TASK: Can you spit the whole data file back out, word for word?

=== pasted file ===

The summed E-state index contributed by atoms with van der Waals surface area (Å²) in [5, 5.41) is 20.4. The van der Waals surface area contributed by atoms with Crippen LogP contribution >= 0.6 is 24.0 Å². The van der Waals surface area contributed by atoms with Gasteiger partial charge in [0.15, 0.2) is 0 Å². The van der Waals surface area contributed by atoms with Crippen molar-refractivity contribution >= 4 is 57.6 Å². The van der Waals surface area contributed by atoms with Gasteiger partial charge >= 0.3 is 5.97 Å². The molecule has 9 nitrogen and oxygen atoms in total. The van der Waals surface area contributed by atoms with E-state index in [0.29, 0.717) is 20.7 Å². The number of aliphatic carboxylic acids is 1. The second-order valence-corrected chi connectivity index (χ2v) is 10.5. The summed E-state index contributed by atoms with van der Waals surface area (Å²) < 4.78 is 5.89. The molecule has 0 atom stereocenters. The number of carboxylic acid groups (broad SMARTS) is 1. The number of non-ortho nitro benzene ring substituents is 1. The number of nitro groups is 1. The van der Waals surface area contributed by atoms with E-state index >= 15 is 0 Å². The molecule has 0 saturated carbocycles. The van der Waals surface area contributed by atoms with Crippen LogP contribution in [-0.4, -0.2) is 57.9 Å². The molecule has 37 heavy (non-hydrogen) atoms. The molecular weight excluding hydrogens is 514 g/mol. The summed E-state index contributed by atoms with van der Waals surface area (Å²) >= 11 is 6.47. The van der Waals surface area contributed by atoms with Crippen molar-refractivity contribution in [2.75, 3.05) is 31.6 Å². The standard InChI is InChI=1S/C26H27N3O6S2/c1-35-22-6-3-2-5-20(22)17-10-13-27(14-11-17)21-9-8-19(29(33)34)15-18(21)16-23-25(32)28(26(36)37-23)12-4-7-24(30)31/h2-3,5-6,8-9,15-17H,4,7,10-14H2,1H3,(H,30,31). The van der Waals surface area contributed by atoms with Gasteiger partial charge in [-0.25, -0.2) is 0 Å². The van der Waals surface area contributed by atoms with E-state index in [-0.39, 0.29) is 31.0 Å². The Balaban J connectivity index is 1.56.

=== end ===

The summed E-state index contributed by atoms with van der Waals surface area (Å²) in [5, 5.41) is 20.4. The van der Waals surface area contributed by atoms with Crippen LogP contribution >= 0.6 is 24.0 Å². The van der Waals surface area contributed by atoms with Gasteiger partial charge in [0.15, 0.2) is 0 Å². The van der Waals surface area contributed by atoms with Crippen molar-refractivity contribution >= 4 is 57.6 Å². The van der Waals surface area contributed by atoms with Gasteiger partial charge >= 0.3 is 5.97 Å². The molecule has 9 nitrogen and oxygen atoms in total. The van der Waals surface area contributed by atoms with E-state index in [0.29, 0.717) is 20.7 Å². The number of aliphatic carboxylic acids is 1. The second-order valence-corrected chi connectivity index (χ2v) is 10.5. The summed E-state index contributed by atoms with van der Waals surface area (Å²) < 4.78 is 5.89. The molecule has 0 atom stereocenters. The number of carboxylic acid groups (broad SMARTS) is 1. The number of non-ortho nitro benzene ring substituents is 1. The number of nitro groups is 1. The van der Waals surface area contributed by atoms with E-state index >= 15 is 0 Å². The molecule has 0 saturated carbocycles. The van der Waals surface area contributed by atoms with Crippen LogP contribution in [-0.4, -0.2) is 57.9 Å². The molecule has 37 heavy (non-hydrogen) atoms. The molecular weight excluding hydrogens is 514 g/mol. The summed E-state index contributed by atoms with van der Waals surface area (Å²) >= 11 is 6.47. The van der Waals surface area contributed by atoms with Crippen molar-refractivity contribution in [2.75, 3.05) is 31.6 Å². The standard InChI is InChI=1S/C26H27N3O6S2/c1-35-22-6-3-2-5-20(22)17-10-13-27(14-11-17)21-9-8-19(29(33)34)15-18(21)16-23-25(32)28(26(36)37-23)12-4-7-24(30)31/h2-3,5-6,8-9,15-17H,4,7,10-14H2,1H3,(H,30,31). The van der Waals surface area contributed by atoms with Gasteiger partial charge in [-0.25, -0.2) is 0 Å². The van der Waals surface area contributed by atoms with E-state index in [-0.39, 0.29) is 31.0 Å². The Balaban J connectivity index is 1.56.